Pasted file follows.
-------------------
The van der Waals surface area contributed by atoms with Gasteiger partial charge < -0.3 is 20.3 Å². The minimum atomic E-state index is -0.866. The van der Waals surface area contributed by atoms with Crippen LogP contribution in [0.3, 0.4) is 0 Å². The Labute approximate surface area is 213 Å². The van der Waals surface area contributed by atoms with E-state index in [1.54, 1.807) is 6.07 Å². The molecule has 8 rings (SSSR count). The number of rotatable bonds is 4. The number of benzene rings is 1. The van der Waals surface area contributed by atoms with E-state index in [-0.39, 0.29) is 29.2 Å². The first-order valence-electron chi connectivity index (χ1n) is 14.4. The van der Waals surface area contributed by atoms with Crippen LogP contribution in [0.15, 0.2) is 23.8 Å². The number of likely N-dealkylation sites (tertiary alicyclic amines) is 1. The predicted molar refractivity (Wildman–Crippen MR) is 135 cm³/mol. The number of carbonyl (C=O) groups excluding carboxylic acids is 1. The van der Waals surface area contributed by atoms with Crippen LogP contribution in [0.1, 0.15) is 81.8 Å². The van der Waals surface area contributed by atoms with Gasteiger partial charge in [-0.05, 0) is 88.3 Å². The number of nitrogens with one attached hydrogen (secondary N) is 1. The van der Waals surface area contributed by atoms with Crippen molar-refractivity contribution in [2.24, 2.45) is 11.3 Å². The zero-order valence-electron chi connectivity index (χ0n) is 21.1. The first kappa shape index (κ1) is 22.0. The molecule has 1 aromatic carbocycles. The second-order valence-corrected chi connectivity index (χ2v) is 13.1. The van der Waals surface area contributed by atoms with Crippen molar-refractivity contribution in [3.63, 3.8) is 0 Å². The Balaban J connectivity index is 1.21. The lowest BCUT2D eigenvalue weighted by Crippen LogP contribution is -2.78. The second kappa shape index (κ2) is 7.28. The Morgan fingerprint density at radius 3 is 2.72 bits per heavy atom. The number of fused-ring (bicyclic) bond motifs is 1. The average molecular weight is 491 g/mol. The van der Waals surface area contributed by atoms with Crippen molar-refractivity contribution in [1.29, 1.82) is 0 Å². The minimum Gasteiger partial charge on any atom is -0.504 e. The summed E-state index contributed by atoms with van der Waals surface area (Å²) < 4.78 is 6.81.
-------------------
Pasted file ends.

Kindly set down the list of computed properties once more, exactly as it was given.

The van der Waals surface area contributed by atoms with Gasteiger partial charge < -0.3 is 20.3 Å². The minimum atomic E-state index is -0.866. The van der Waals surface area contributed by atoms with Crippen LogP contribution in [0.3, 0.4) is 0 Å². The Labute approximate surface area is 213 Å². The van der Waals surface area contributed by atoms with E-state index in [1.54, 1.807) is 6.07 Å². The molecule has 8 rings (SSSR count). The number of rotatable bonds is 4. The number of benzene rings is 1. The van der Waals surface area contributed by atoms with E-state index in [-0.39, 0.29) is 29.2 Å². The first-order valence-electron chi connectivity index (χ1n) is 14.4. The van der Waals surface area contributed by atoms with Crippen LogP contribution in [0.15, 0.2) is 23.8 Å². The number of likely N-dealkylation sites (tertiary alicyclic amines) is 1. The predicted molar refractivity (Wildman–Crippen MR) is 135 cm³/mol. The number of carbonyl (C=O) groups excluding carboxylic acids is 1. The van der Waals surface area contributed by atoms with Crippen LogP contribution in [0.1, 0.15) is 81.8 Å². The van der Waals surface area contributed by atoms with Gasteiger partial charge in [-0.05, 0) is 88.3 Å². The number of nitrogens with one attached hydrogen (secondary N) is 1. The van der Waals surface area contributed by atoms with Crippen molar-refractivity contribution in [2.24, 2.45) is 11.3 Å². The zero-order valence-electron chi connectivity index (χ0n) is 21.1. The first kappa shape index (κ1) is 22.0. The molecule has 1 aromatic carbocycles. The second-order valence-corrected chi connectivity index (χ2v) is 13.1. The van der Waals surface area contributed by atoms with Crippen molar-refractivity contribution in [3.63, 3.8) is 0 Å². The Balaban J connectivity index is 1.21. The lowest BCUT2D eigenvalue weighted by Crippen LogP contribution is -2.78. The second kappa shape index (κ2) is 7.28. The Morgan fingerprint density at radius 3 is 2.72 bits per heavy atom. The number of fused-ring (bicyclic) bond motifs is 1. The average molecular weight is 491 g/mol. The van der Waals surface area contributed by atoms with Crippen molar-refractivity contribution in [1.29, 1.82) is 0 Å². The minimum Gasteiger partial charge on any atom is -0.504 e. The summed E-state index contributed by atoms with van der Waals surface area (Å²) < 4.78 is 6.81.